Your essay is very detailed and well-written, but it works too hard to push the case for impeachment. It is ultimately unconvincing.
The obstruction charges leveled against Nixon establish no precedent against Trump
- Firing executive branch officials is the President’s prerogative. The act of firing on its own cannot constitute obstruction. The obstruction of justice charges against Nixon did not include his Saturday Night Massacre firings. There was a general consensus then that impeachment could not be based on the exercise of explicitly granted Presidential powers. Nixon was guilty of tampering with evidence or conspiring to tamper with evidence — Trump didn’t tamper with anything.
- Nixon was guilty of conspiring to pay hush money to suborn perjury and to buy the silence of the Watergate burglars in a criminal proceeding. Trump did not ask anyone to pay hush money for the silence of anyone in a criminal proceeding.
- Nixon was obstructing investigation of an actual crime, the Watergate break in. In contrast, there was no predicate crime that Trump was covering up. Obstruction without a predicate crime is always a stretch and needs extraordinary evidence.
- Nixon was aware he was acting outside his powers to impede an investigation of an act, the Watergate Break-in, he believed was illegal. Dean’ s testimony and the tapes prove that. On the other hand, there is no evidence Trump believed any crime had been committed and no evidence he felt he was acting outside powers he felt he had.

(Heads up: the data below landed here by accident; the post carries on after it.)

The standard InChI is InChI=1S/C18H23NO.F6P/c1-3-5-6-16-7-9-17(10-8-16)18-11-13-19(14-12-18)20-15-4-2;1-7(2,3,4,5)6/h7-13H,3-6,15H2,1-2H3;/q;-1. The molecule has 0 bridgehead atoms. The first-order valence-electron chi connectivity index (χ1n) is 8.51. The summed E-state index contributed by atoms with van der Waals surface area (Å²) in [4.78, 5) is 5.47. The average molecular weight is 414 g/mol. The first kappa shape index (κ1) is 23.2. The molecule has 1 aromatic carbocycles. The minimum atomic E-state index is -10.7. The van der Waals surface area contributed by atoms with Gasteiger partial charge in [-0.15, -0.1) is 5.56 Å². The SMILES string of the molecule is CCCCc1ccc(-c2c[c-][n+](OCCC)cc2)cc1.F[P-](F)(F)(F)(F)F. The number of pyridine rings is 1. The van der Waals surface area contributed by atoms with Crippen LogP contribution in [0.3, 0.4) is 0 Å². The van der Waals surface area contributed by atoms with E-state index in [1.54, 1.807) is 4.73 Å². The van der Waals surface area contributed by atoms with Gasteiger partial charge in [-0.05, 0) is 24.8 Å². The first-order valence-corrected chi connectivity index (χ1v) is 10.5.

- There is no obstruction in his wanting an investigation to end and even in discussing how to bring an investigation to an end. If there is no overt bad act, there is no legal obstruction. Legally, obstruction is much tighter in meaning than simple being something that impedes an investigation. For example, counseling someone to take the 5th amendment and refuse to testify is not legal obstruction — it is telling someone to avail themselves of one of their rights.
Also, your repeated citation of the prosecutorial excesses of Ken Starr as a favorable precedent counts against your argument. After the Starr debacle, both Democrats and Republicans agreed no independent prosecutor should be allowed to run roughshod over the Constitution the way he did. A new Special Prosecutor statute became law with bipartisan support. It restricts the actions of a Special Prosecutor. You want Mueller to act in partisan mode like Starr, but the statute is designed to prevent that. Further, though Clinton was impeached, his popularity soared and he never came close to being convicted by the Senate. People felt “high crimes and misdemeanors” did not include “obstruction of justice” if it consisted of lying about a blow job, even if that lying was under oath. Trump is not even arguably guilty of lying under oath.
Ultimately, Mueller had the opportunity to say flat out that he wanted to indict Trump for obstruction. He could have said he was prevented from making the indictments due to DOJ policy. He didn’t. He ambiguously straddled the fence but refused to come down with a decision. He did not believe he had enough to go for an indictment. He punted it the decision to Barr, as per the statute. Barr legally had the right to make the decision and he made it. You can try to stuff words into Mueller’s mouth or say he left a trail of cookie crumbs, but in the end he issued no indictments for obstruction.